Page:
Spectral responses to labile organic carbon fractions as useful soil quality indicators across a climatic gradientRevista : Ecological Indicators
Páginas : 106042
Tipo de publicación : ISI Ir a publicación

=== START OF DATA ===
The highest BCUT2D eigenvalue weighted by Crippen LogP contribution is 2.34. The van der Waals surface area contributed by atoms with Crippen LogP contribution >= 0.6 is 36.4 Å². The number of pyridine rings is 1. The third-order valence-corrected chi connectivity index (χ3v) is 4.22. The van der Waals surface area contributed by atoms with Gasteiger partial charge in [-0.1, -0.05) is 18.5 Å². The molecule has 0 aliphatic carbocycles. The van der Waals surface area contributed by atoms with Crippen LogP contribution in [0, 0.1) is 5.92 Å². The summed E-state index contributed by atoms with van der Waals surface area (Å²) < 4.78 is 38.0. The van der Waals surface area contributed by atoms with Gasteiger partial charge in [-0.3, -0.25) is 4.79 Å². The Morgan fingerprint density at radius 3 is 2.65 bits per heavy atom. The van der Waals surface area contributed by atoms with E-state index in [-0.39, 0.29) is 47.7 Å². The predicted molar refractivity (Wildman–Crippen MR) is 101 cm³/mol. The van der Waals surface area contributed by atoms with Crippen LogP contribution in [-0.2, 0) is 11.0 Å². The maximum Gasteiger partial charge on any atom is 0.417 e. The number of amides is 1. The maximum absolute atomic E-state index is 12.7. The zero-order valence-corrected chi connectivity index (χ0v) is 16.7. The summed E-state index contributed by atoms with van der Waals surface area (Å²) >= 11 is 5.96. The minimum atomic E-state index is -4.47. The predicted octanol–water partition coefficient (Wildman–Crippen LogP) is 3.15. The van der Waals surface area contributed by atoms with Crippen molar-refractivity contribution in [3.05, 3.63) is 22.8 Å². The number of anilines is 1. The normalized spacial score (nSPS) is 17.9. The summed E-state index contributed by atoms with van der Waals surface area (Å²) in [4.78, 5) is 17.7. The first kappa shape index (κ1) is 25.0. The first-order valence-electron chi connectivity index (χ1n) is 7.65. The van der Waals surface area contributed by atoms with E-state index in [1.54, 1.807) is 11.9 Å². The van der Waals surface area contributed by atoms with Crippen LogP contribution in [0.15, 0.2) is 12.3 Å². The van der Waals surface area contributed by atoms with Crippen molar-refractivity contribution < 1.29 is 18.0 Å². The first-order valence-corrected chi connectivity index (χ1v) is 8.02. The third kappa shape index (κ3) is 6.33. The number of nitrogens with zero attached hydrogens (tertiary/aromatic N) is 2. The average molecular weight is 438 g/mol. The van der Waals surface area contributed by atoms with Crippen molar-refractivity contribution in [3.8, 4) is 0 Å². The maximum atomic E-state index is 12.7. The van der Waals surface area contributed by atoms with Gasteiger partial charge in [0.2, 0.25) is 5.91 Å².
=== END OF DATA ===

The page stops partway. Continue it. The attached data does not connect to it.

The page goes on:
Light fraction (LF) and permanganate-oxidizable C (POXC) demonstrate high reliability as indicators for moni- toring soil functioning in response to changes in soil organic carbon (SOC). However, mechanisms affecting the amount and composition of labile fractions and their relationship with SOC content at regional scales have not been thoroughly studied. The aim of this study was to examine the spectral features associated with these la- bile organic matter fractions in samples collected from 75 sites under different soil types, land use and climatic conditions in Chile. Topsoil was analyzed for total C and N content, aggregate stability, and texture. Addition- ally, the spectral properties of LF material and whole soils were analyzed using diffuse reflectance mid-infrared spectroscopy (MidIR). Our results show that LF shared a similar spectral composition but with different band intensities across climatic regimes. LF spectra were associated with O-alkyl C in cool and rainy areas, whereas a relative accumulation of aromatic structures was found in warmer areas. Whole soils spectra showed that SOC, POXC and aggregability were related to the prevalence of aliphatic and polysaccharides compounds in colder ar- eas. While in warm arid areas, the stabilization of aliphatic compounds was found to be related to clay minerals. Furthermore, we found that POXC and SOC content were closely related and changes in POXC were affected by variations in climate conditions. The understanding of spectral features linked to labile SOC fractions on at larger geographical scale will contribute to the development of sustainable land management options for the prevention of land degradation in the context of adaptation to climate change.